So why all this talk about Stalin? Well, it just so happens that the man had been born in the Georgian city of Gori. The main avenue that runs through town now bears his name and there’s a museum dedicated to him. It portrays Stalin in a positive light, or more specifically, as a self made man who had elevated a worn torn, agrarian society into a world superpower. That much I’d read about in my guidebook. At the museum I couldn’t understand anything because the displays were written only in Russian and Georgian. So I focused on the photos and the many related objects such as the gifts Stalin had received from foreign dignitaries. And outside the museum, the staff had put Stalin’s bulletproof train carriage on display, the very one he’d ridden to the Yalta conference to meet with FDR and Churchill. Then, to top it all off, in the park nearby stood the house he’d grown up in.  It alone remains from that part of the old city, and a large roof protects the structure from the elements. I took a look inside to see the room Stalin’s father had rented for his family. There was no mistaking it. The future leader of the Soviet Union did indeed have humble beginnings. But I couldn’t respect him for it. In my opinion the world would have been better off had he died a nobody. Some people in Gori thought different. Sure they acknowledged that Stalin was a black hearted bastard, but it took precisely that type of uncompromising man to stand against the West and make Russia strong. The same parallel can be drawn with Putin, though even at his worst, Putin isn’t a tenth the demon that Stalin was.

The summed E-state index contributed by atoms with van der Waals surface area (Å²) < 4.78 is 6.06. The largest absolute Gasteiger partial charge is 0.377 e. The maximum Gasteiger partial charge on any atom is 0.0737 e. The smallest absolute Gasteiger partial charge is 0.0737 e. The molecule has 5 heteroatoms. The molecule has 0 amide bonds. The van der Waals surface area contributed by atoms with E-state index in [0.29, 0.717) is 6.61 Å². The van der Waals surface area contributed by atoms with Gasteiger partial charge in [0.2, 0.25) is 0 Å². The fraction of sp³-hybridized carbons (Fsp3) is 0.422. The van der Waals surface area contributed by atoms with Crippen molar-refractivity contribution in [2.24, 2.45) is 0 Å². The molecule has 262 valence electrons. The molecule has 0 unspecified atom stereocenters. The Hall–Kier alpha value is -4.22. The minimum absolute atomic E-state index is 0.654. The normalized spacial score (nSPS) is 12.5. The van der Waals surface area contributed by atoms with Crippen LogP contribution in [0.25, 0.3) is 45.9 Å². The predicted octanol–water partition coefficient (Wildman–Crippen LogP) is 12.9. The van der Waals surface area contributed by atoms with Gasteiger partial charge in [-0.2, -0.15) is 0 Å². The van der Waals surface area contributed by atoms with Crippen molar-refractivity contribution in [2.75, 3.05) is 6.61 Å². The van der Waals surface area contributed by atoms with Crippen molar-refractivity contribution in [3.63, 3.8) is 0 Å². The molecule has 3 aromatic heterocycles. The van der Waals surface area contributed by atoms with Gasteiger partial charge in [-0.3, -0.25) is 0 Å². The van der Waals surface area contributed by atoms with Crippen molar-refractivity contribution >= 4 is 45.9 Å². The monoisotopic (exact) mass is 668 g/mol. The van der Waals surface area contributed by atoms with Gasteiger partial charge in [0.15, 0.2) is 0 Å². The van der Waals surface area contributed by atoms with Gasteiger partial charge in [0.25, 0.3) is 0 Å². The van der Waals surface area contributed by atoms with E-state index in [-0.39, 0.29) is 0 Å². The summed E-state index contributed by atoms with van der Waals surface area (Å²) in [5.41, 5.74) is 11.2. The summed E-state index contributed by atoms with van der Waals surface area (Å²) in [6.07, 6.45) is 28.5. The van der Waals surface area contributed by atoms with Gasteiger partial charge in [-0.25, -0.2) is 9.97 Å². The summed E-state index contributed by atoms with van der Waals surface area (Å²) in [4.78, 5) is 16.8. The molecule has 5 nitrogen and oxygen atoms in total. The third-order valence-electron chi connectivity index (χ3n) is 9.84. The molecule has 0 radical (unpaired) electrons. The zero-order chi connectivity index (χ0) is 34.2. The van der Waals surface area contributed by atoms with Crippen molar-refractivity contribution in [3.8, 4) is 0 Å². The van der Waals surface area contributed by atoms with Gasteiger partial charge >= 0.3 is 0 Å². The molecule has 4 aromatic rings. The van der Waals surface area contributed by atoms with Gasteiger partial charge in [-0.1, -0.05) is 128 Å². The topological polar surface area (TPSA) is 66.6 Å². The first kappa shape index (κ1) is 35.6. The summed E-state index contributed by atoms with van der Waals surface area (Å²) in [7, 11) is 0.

Since I was in Gori I also went to see the ruins of a castle on the main hill overlooking the city. Then I went to the bus station and caught public transport to the town of Uplistsikhe. Not too far from the modern town were the historic ruins of what had once been the capital of a powerful kingdom. The inhabitants dug their homes and businesses into the soft sandstone rock of a naturally protected mountainside. There one civilization after another had flourished on trade until in the 13th century the dreaded Mongols forever destroyed the place. What remains are the holes carved in the rock. Erosion had taken its toll over the centuries as well, but the site is still impressive nonetheless. It is beside a river that also acted as a natural barrier, and in times of siege the inhabitants had used a secret tunnel to access to the water. I walked around taking photos. Some Georgian students on a school trip took an interest in me. Perhaps I didn’t appear like the average tourist. They spoke some English and asked all the questions they knew. I’d been in this situation a dozen times since starting my journey, but I like kids and let these ones practice, then praised them for the effort and continued on my merry way. At Uplistsikhe I also met a Ukrainian woman on holiday. She spoke little English but I enjoyed talking to her. She told me she was a teacher, and sometimes volunteered as a nurse who treated soldiers injured in the Donbass conflict with Russia. She’d even fallen in love with one of her patients, the results of the so called Florence Nightingale effect.
Statue of Stalin
Soviet Propaganda
Gift Collection
In Glass Case
Church and Fortress in Background
Castle Entrance
Church at Uplistsikhe
View from the Top
Carved Out Rooms
Western Georgia